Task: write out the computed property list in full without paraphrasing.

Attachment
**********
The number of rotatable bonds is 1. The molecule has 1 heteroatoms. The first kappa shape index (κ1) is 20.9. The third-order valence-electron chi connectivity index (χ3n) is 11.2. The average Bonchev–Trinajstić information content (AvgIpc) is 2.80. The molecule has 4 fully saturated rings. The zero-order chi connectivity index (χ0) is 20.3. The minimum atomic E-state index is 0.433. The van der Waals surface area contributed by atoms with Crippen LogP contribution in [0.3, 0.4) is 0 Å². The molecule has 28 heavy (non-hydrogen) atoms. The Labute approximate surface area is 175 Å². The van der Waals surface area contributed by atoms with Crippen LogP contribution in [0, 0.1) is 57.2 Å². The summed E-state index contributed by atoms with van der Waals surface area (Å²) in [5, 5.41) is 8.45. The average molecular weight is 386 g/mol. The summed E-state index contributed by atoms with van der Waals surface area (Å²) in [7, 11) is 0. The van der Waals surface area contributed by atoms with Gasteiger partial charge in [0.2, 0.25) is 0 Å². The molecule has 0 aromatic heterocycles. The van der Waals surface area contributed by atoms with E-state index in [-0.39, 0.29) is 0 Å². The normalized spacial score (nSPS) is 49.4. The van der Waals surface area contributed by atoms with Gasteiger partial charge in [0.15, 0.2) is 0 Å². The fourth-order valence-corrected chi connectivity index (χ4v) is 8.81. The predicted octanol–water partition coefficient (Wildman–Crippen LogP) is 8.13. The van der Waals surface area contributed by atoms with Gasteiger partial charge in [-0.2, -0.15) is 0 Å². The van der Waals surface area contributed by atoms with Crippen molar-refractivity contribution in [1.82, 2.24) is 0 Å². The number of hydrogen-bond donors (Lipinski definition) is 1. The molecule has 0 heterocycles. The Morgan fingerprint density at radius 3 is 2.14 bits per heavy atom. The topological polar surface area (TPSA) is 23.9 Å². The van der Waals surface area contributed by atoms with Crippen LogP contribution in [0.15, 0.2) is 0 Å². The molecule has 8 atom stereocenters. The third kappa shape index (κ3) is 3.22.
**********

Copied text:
The number of rotatable bonds is 1. The molecule has 1 heteroatoms. The first kappa shape index (κ1) is 20.9. The third-order valence-electron chi connectivity index (χ3n) is 11.2. The average Bonchev–Trinajstić information content (AvgIpc) is 2.80. The molecule has 4 fully saturated rings. The zero-order chi connectivity index (χ0) is 20.3. The minimum atomic E-state index is 0.433. The van der Waals surface area contributed by atoms with Crippen LogP contribution in [0.3, 0.4) is 0 Å². The molecule has 28 heavy (non-hydrogen) atoms. The Labute approximate surface area is 175 Å². The van der Waals surface area contributed by atoms with Crippen LogP contribution in [0, 0.1) is 57.2 Å². The summed E-state index contributed by atoms with van der Waals surface area (Å²) in [5, 5.41) is 8.45. The average molecular weight is 386 g/mol. The summed E-state index contributed by atoms with van der Waals surface area (Å²) in [7, 11) is 0. The van der Waals surface area contributed by atoms with Gasteiger partial charge in [0.2, 0.25) is 0 Å². The molecule has 0 aromatic heterocycles. The van der Waals surface area contributed by atoms with E-state index in [-0.39, 0.29) is 0 Å². The normalized spacial score (nSPS) is 49.4. The van der Waals surface area contributed by atoms with Gasteiger partial charge in [0.15, 0.2) is 0 Å². The fourth-order valence-corrected chi connectivity index (χ4v) is 8.81. The predicted octanol–water partition coefficient (Wildman–Crippen LogP) is 8.13. The van der Waals surface area contributed by atoms with Gasteiger partial charge in [-0.2, -0.15) is 0 Å². The van der Waals surface area contributed by atoms with Crippen molar-refractivity contribution in [1.82, 2.24) is 0 Å². The number of hydrogen-bond donors (Lipinski definition) is 1. The molecule has 0 heterocycles. The Morgan fingerprint density at radius 3 is 2.14 bits per heavy atom. The topological polar surface area (TPSA) is 23.9 Å². The van der Waals surface area contributed by atoms with Crippen LogP contribution in [0.15, 0.2) is 0 Å². The molecule has 8 atom stereocenters. The third kappa shape index (κ3) is 3.22.